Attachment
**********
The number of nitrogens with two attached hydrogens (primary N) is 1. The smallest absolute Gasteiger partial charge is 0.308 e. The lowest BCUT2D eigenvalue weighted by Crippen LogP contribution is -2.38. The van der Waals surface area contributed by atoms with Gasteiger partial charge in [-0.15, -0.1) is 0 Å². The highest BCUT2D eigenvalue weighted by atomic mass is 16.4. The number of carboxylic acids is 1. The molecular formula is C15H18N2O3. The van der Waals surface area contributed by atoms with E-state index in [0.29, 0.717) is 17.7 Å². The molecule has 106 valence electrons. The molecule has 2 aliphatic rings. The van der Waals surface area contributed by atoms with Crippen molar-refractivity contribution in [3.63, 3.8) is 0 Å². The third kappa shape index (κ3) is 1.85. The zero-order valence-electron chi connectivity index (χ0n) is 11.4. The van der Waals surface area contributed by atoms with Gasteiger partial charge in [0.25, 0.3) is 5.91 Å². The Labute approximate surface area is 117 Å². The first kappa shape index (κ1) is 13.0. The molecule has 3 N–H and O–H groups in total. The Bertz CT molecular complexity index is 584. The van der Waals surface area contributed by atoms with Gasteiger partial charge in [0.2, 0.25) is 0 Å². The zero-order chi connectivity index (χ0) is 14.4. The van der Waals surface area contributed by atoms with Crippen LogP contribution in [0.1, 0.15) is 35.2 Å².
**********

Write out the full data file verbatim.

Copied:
The number of nitrogens with two attached hydrogens (primary N) is 1. The smallest absolute Gasteiger partial charge is 0.308 e. The lowest BCUT2D eigenvalue weighted by Crippen LogP contribution is -2.38. The van der Waals surface area contributed by atoms with Gasteiger partial charge in [-0.15, -0.1) is 0 Å². The highest BCUT2D eigenvalue weighted by atomic mass is 16.4. The number of carboxylic acids is 1. The molecular formula is C15H18N2O3. The van der Waals surface area contributed by atoms with E-state index in [0.29, 0.717) is 17.7 Å². The molecule has 106 valence electrons. The molecule has 2 aliphatic rings. The van der Waals surface area contributed by atoms with Crippen molar-refractivity contribution in [3.63, 3.8) is 0 Å². The third kappa shape index (κ3) is 1.85. The zero-order valence-electron chi connectivity index (χ0n) is 11.4. The van der Waals surface area contributed by atoms with Gasteiger partial charge in [0.25, 0.3) is 5.91 Å². The Labute approximate surface area is 117 Å². The first kappa shape index (κ1) is 13.0. The molecule has 3 N–H and O–H groups in total. The Bertz CT molecular complexity index is 584. The van der Waals surface area contributed by atoms with Gasteiger partial charge in [0.2, 0.25) is 0 Å². The zero-order chi connectivity index (χ0) is 14.4. The van der Waals surface area contributed by atoms with Crippen LogP contribution in [0.1, 0.15) is 35.2 Å².